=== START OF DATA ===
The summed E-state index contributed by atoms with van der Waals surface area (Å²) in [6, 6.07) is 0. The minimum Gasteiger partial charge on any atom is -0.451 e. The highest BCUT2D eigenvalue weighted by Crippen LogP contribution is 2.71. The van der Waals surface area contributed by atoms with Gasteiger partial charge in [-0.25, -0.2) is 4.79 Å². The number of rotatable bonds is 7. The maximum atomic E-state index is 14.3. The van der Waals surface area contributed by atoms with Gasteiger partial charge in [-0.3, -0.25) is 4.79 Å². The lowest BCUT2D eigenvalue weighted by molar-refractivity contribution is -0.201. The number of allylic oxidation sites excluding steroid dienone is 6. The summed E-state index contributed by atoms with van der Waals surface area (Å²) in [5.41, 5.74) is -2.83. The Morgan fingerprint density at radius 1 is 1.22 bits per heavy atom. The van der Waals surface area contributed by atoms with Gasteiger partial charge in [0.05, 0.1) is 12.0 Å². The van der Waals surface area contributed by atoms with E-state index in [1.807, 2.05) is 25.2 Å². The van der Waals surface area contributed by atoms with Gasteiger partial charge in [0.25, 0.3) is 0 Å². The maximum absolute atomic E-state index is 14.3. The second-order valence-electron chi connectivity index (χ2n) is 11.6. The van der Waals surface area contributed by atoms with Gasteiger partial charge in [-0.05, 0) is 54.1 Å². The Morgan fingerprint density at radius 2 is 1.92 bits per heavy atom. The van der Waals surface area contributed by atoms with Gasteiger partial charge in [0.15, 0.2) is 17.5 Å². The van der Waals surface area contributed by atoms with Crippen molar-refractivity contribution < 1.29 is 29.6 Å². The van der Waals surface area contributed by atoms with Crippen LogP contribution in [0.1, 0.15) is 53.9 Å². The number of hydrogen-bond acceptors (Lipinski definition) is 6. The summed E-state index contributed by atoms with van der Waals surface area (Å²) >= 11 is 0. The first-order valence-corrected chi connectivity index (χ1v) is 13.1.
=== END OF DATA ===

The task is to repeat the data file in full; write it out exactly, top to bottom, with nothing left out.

The summed E-state index contributed by atoms with van der Waals surface area (Å²) in [6, 6.07) is 0. The minimum Gasteiger partial charge on any atom is -0.451 e. The highest BCUT2D eigenvalue weighted by Crippen LogP contribution is 2.71. The van der Waals surface area contributed by atoms with Gasteiger partial charge in [-0.25, -0.2) is 4.79 Å². The number of rotatable bonds is 7. The maximum atomic E-state index is 14.3. The van der Waals surface area contributed by atoms with Gasteiger partial charge in [-0.3, -0.25) is 4.79 Å². The lowest BCUT2D eigenvalue weighted by molar-refractivity contribution is -0.201. The number of allylic oxidation sites excluding steroid dienone is 6. The summed E-state index contributed by atoms with van der Waals surface area (Å²) in [5.41, 5.74) is -2.83. The Morgan fingerprint density at radius 1 is 1.22 bits per heavy atom. The van der Waals surface area contributed by atoms with Gasteiger partial charge in [0.05, 0.1) is 12.0 Å². The van der Waals surface area contributed by atoms with E-state index in [1.807, 2.05) is 25.2 Å². The van der Waals surface area contributed by atoms with Gasteiger partial charge in [0.25, 0.3) is 0 Å². The maximum absolute atomic E-state index is 14.3. The second-order valence-electron chi connectivity index (χ2n) is 11.6. The van der Waals surface area contributed by atoms with Gasteiger partial charge in [-0.05, 0) is 54.1 Å². The Morgan fingerprint density at radius 2 is 1.92 bits per heavy atom. The van der Waals surface area contributed by atoms with Gasteiger partial charge in [0.15, 0.2) is 17.5 Å². The van der Waals surface area contributed by atoms with Crippen molar-refractivity contribution < 1.29 is 29.6 Å². The van der Waals surface area contributed by atoms with Crippen LogP contribution in [0.1, 0.15) is 53.9 Å². The number of hydrogen-bond acceptors (Lipinski definition) is 6. The summed E-state index contributed by atoms with van der Waals surface area (Å²) >= 11 is 0. The first-order valence-corrected chi connectivity index (χ1v) is 13.1.